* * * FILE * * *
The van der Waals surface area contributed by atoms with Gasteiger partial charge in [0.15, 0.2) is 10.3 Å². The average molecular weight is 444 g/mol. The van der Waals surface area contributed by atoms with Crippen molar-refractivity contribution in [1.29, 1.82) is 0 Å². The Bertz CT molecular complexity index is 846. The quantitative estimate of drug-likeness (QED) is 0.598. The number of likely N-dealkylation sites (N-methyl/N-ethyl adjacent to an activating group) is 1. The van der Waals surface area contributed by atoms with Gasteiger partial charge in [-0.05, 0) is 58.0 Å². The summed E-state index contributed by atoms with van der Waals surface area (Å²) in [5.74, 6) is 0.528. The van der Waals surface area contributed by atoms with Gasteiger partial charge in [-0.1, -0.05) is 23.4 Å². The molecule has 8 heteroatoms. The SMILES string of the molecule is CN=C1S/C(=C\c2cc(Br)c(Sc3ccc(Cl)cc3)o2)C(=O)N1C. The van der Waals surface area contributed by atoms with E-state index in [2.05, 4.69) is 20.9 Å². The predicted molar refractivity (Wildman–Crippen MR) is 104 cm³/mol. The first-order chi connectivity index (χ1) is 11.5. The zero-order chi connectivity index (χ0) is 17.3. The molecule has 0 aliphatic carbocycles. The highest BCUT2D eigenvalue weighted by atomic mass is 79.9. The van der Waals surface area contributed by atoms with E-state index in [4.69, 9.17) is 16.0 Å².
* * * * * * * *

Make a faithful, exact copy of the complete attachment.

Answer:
The van der Waals surface area contributed by atoms with Gasteiger partial charge in [0.15, 0.2) is 10.3 Å². The average molecular weight is 444 g/mol. The van der Waals surface area contributed by atoms with Crippen molar-refractivity contribution in [1.29, 1.82) is 0 Å². The Bertz CT molecular complexity index is 846. The quantitative estimate of drug-likeness (QED) is 0.598. The number of likely N-dealkylation sites (N-methyl/N-ethyl adjacent to an activating group) is 1. The van der Waals surface area contributed by atoms with Gasteiger partial charge in [-0.05, 0) is 58.0 Å². The summed E-state index contributed by atoms with van der Waals surface area (Å²) in [5.74, 6) is 0.528. The van der Waals surface area contributed by atoms with Gasteiger partial charge in [-0.1, -0.05) is 23.4 Å². The molecule has 8 heteroatoms. The SMILES string of the molecule is CN=C1S/C(=C\c2cc(Br)c(Sc3ccc(Cl)cc3)o2)C(=O)N1C. The van der Waals surface area contributed by atoms with E-state index in [2.05, 4.69) is 20.9 Å². The predicted molar refractivity (Wildman–Crippen MR) is 104 cm³/mol. The first-order chi connectivity index (χ1) is 11.5. The zero-order chi connectivity index (χ0) is 17.3. The molecule has 0 aliphatic carbocycles. The highest BCUT2D eigenvalue weighted by atomic mass is 79.9. The van der Waals surface area contributed by atoms with E-state index in [4.69, 9.17) is 16.0 Å².